Ayoung woman in the hospital's discharge lounge approached me nervously, asking if I could get someone to mop the floor because she had spilled a cup of water.
As I laid paper towels down to soak up the mess, she looked at me astonished.
Noting the look of amusement that crept over my face, she said it was nice of me to do it and that a lot of people wouldn't.
It was a sentiment, I fear, that would not be out of place in much of our healthcare service. All too often, tasks are seen as somebody else's job, with the result that things are either done after much delay, or not at all.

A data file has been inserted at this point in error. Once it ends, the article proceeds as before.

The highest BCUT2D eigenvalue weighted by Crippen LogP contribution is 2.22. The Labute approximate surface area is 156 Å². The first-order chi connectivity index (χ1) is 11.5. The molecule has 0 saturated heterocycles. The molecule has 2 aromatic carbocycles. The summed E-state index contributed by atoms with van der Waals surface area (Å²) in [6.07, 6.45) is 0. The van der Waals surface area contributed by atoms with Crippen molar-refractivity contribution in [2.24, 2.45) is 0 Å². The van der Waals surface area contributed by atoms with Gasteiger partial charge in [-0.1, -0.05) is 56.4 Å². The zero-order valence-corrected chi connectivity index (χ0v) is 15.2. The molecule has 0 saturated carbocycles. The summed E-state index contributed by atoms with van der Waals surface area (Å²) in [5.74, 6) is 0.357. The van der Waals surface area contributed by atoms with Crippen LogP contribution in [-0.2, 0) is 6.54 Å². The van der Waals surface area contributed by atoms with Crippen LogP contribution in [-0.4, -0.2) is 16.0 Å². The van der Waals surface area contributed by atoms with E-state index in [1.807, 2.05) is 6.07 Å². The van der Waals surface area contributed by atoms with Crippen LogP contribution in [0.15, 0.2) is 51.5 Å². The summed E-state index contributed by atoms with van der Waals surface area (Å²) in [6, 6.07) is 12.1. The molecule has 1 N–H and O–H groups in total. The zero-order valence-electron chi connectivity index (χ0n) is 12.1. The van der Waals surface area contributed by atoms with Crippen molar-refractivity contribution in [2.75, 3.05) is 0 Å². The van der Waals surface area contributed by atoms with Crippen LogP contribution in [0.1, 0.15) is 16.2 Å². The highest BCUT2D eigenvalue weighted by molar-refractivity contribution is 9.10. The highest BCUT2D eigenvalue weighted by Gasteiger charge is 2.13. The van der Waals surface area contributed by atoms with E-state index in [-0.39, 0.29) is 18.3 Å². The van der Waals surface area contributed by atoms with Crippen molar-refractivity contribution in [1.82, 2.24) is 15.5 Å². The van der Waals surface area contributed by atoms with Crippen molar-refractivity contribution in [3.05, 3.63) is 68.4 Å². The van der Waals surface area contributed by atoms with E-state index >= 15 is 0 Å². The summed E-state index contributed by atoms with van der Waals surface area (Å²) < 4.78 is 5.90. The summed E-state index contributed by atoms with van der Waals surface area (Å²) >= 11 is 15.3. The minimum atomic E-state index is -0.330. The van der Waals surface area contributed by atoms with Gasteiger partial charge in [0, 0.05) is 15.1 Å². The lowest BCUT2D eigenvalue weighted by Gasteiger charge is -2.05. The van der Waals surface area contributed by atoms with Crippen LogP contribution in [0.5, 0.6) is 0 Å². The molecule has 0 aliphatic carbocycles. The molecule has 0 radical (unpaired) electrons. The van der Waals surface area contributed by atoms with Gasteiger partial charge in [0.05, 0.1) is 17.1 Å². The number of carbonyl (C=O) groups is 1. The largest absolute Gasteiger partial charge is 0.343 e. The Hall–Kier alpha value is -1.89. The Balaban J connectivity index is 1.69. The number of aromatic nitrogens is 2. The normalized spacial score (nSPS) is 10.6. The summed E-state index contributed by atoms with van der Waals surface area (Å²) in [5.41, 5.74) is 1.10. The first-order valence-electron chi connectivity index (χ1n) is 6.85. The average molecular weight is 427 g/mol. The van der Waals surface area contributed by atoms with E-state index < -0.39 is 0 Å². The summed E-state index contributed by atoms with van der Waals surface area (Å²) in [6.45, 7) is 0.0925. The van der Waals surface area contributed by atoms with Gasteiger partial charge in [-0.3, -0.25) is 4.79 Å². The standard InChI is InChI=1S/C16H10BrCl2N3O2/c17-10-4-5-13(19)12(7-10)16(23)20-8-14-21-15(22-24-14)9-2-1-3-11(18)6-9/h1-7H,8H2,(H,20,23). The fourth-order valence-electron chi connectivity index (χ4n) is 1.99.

We should be the champions of our patients, whether we are student doctors, consultants, nurses, ward clerks, or domestic assistants charged with serving meals. This is our privilege.
We live in an age where bureaucracy